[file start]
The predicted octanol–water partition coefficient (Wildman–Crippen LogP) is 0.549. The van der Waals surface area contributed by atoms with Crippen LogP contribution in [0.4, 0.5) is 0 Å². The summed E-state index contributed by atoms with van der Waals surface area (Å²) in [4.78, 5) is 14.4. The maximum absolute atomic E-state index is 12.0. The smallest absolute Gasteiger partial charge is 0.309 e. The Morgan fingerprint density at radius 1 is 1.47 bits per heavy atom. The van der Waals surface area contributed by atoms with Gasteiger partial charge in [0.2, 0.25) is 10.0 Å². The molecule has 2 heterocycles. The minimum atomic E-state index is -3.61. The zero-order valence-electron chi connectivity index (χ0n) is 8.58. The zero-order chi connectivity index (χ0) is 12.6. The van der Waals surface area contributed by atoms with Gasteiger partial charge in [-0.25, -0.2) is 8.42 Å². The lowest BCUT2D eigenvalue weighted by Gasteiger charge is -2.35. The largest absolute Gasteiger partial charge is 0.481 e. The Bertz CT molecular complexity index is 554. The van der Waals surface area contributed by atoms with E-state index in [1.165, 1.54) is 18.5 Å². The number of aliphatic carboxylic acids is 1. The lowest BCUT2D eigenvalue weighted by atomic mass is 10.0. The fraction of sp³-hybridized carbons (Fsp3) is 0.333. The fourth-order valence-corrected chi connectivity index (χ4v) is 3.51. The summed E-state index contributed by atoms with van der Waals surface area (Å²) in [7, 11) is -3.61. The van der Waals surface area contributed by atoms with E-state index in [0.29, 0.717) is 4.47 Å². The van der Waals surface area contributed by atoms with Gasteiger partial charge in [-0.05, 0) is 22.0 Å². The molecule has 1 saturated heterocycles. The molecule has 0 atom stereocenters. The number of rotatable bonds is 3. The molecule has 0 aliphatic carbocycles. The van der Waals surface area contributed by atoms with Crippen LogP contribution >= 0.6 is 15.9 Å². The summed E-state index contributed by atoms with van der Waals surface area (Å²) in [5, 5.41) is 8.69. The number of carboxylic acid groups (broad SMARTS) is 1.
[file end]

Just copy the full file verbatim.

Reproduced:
The predicted octanol–water partition coefficient (Wildman–Crippen LogP) is 0.549. The van der Waals surface area contributed by atoms with Crippen LogP contribution in [0.4, 0.5) is 0 Å². The summed E-state index contributed by atoms with van der Waals surface area (Å²) in [4.78, 5) is 14.4. The maximum absolute atomic E-state index is 12.0. The smallest absolute Gasteiger partial charge is 0.309 e. The Morgan fingerprint density at radius 1 is 1.47 bits per heavy atom. The van der Waals surface area contributed by atoms with Gasteiger partial charge in [0.2, 0.25) is 10.0 Å². The molecule has 2 heterocycles. The minimum atomic E-state index is -3.61. The zero-order valence-electron chi connectivity index (χ0n) is 8.58. The zero-order chi connectivity index (χ0) is 12.6. The van der Waals surface area contributed by atoms with Gasteiger partial charge in [-0.25, -0.2) is 8.42 Å². The lowest BCUT2D eigenvalue weighted by Gasteiger charge is -2.35. The largest absolute Gasteiger partial charge is 0.481 e. The Bertz CT molecular complexity index is 554. The van der Waals surface area contributed by atoms with E-state index in [1.165, 1.54) is 18.5 Å². The number of aliphatic carboxylic acids is 1. The lowest BCUT2D eigenvalue weighted by atomic mass is 10.0. The fraction of sp³-hybridized carbons (Fsp3) is 0.333. The fourth-order valence-corrected chi connectivity index (χ4v) is 3.51. The summed E-state index contributed by atoms with van der Waals surface area (Å²) in [7, 11) is -3.61. The van der Waals surface area contributed by atoms with E-state index in [0.29, 0.717) is 4.47 Å². The van der Waals surface area contributed by atoms with Gasteiger partial charge in [-0.05, 0) is 22.0 Å². The molecule has 1 saturated heterocycles. The molecule has 0 atom stereocenters. The number of rotatable bonds is 3. The molecule has 0 aliphatic carbocycles. The van der Waals surface area contributed by atoms with Crippen LogP contribution >= 0.6 is 15.9 Å². The summed E-state index contributed by atoms with van der Waals surface area (Å²) in [5, 5.41) is 8.69. The number of carboxylic acid groups (broad SMARTS) is 1.